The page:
That day, Poles and Czechs grappled with a stunning announcement by America’s new president, another shocker that was the utter antithesis of Reagan’s thinking, and specifically Reagan’s Strategic Defense Initiative (SDI). Obama cancelled plans for joint missile defense with Poland and the Czech Republic. The American left, and the KGB — literally, in Putin’s case — finally got what they wanted.
Poles and Czechs cherished this defense alliance. Few partnerships made them so proud. It was the crowning touch, a peaceful one, forged from the Cold War crucible. It was defensive, not offensive. Missile defense hurt no one.

From the Prague Daily Monitor:

U.S.-Russian summit dominates Czech diplomatic scene in 2010
ČTK | 30 December 2010
Prague, Dec 29 (CTK) – The U.S.-Russian disarmament summit in Prague, the choice of Prague as seat of the EU’s Galileo navigation system, development of relations with Germany and the closure of selected foreign missions abroad for austerity reasons are the events that dominated the Czech foreign policy in 2010.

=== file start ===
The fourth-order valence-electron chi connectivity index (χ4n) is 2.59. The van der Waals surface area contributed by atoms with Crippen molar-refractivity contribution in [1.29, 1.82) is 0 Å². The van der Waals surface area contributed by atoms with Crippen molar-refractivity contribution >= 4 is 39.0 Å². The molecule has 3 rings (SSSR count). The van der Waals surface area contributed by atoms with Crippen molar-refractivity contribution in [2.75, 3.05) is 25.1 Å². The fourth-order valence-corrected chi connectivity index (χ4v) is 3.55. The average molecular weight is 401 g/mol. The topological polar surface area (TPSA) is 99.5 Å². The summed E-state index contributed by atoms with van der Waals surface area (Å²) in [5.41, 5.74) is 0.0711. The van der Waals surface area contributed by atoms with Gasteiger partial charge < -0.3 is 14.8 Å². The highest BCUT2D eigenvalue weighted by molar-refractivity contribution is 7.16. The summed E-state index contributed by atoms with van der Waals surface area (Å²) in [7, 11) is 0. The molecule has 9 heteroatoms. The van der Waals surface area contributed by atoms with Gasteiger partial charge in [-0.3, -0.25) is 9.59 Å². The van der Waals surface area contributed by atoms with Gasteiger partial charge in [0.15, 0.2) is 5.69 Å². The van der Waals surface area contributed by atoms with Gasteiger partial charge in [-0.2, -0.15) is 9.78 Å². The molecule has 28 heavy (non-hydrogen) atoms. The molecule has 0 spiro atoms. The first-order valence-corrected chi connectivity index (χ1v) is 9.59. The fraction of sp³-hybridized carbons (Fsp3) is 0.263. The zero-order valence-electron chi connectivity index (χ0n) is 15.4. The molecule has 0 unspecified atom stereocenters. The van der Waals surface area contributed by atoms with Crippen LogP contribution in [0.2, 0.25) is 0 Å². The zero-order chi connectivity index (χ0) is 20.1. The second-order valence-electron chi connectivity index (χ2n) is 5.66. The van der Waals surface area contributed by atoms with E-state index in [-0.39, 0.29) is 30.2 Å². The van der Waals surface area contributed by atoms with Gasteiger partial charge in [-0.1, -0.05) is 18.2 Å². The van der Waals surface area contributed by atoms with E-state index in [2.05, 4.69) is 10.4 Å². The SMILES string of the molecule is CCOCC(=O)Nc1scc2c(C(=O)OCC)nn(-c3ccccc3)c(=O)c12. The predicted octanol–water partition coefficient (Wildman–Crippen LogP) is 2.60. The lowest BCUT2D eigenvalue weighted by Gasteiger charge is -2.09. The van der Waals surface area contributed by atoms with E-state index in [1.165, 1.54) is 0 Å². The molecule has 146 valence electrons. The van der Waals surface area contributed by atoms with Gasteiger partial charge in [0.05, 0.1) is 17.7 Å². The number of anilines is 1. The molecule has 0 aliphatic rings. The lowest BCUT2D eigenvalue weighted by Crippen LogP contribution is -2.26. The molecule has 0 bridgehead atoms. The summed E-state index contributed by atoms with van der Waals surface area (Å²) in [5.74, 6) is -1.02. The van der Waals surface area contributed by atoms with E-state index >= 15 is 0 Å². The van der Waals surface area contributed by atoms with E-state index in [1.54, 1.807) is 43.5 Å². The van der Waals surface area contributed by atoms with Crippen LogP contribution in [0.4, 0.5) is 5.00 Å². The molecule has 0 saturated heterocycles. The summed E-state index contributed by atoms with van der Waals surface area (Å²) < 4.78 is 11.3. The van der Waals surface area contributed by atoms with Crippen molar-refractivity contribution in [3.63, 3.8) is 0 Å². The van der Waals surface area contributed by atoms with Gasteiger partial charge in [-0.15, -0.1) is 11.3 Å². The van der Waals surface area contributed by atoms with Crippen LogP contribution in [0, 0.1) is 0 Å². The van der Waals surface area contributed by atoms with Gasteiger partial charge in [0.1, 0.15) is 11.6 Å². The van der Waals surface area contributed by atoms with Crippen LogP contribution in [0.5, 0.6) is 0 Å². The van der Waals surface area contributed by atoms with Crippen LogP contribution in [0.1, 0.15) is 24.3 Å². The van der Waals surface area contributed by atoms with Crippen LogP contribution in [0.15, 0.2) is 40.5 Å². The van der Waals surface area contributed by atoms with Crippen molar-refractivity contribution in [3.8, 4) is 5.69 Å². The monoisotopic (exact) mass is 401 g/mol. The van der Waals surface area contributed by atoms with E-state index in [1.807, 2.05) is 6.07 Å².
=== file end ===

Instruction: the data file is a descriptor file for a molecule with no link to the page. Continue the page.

The U.S.-Russian summit on April 8, 2010, at which the two countries’ presidents signed the new arms reduction treaty START, was the biggest diplomatic event in the Czech Republic, with world dimensions.
An affair that is unusual in diplomacy is the long absence of a U.S. ambassador to the Czech Republic. The previous ambassador left Prague almost two years ago, before Barack Obama’s administration came to power in the USA. A new ambassador is not expected to arrive soon, as the U.S. Senate has rejected Norman Eisen, the president’s candidate for the post, and Obama will have to propose another candidate.

Schwarzenberg says openly he wonders at this unusual situation. Washington, nevertheless, has made it clear that its relation with Prague as a close ally remain unchanged.

Unofficial speculations have it that Washington may have stopped paying special attention to the Czech Republic after the Bush administration’s plan to install a missile defence radar on Czech soil was scrapped, and also because bilateral relations are problem free.

Maybe Norman Eisen really is a good guy. Maybe he has the best interests of the United States and the Czech Republic at heart. Maybe all that Senate questioning of him would have been a waste of time.

Maybe the new START treaty is fantastic. Maybe it’s not.

Maybe the lack of a missile shield for the Czech Republic is a good thing. Maybe it’s not.

Maybe having Russian spies all over the Czech Republic is a good thing. Maybe it’s not.

Nothing to see here. Watch Snooki tonight and have a happy new year.